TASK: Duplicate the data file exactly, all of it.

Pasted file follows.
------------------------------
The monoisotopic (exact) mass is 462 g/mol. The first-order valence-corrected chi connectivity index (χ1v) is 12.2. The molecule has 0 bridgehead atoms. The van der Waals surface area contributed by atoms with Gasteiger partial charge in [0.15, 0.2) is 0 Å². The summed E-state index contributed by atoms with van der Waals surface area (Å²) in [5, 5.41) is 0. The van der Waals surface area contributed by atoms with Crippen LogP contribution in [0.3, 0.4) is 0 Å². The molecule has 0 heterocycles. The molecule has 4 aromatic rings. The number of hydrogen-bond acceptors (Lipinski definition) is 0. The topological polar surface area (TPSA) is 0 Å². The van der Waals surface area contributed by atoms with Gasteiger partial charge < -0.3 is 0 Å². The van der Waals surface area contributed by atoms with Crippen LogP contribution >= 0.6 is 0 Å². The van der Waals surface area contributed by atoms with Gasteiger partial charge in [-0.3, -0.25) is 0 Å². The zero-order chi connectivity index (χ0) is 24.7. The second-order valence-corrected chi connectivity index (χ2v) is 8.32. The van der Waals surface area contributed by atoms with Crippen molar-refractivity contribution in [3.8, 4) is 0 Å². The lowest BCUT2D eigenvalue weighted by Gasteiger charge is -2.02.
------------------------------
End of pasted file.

The monoisotopic (exact) mass is 462 g/mol. The first-order valence-corrected chi connectivity index (χ1v) is 12.2. The molecule has 0 bridgehead atoms. The van der Waals surface area contributed by atoms with Gasteiger partial charge in [0.15, 0.2) is 0 Å². The summed E-state index contributed by atoms with van der Waals surface area (Å²) in [5, 5.41) is 0. The van der Waals surface area contributed by atoms with Crippen LogP contribution in [0.3, 0.4) is 0 Å². The molecule has 0 heterocycles. The molecule has 4 aromatic rings. The number of hydrogen-bond acceptors (Lipinski definition) is 0. The topological polar surface area (TPSA) is 0 Å². The van der Waals surface area contributed by atoms with Gasteiger partial charge < -0.3 is 0 Å². The van der Waals surface area contributed by atoms with Crippen LogP contribution >= 0.6 is 0 Å². The van der Waals surface area contributed by atoms with Gasteiger partial charge in [-0.3, -0.25) is 0 Å². The zero-order chi connectivity index (χ0) is 24.7. The second-order valence-corrected chi connectivity index (χ2v) is 8.32. The van der Waals surface area contributed by atoms with Crippen molar-refractivity contribution in [3.8, 4) is 0 Å². The lowest BCUT2D eigenvalue weighted by Gasteiger charge is -2.02.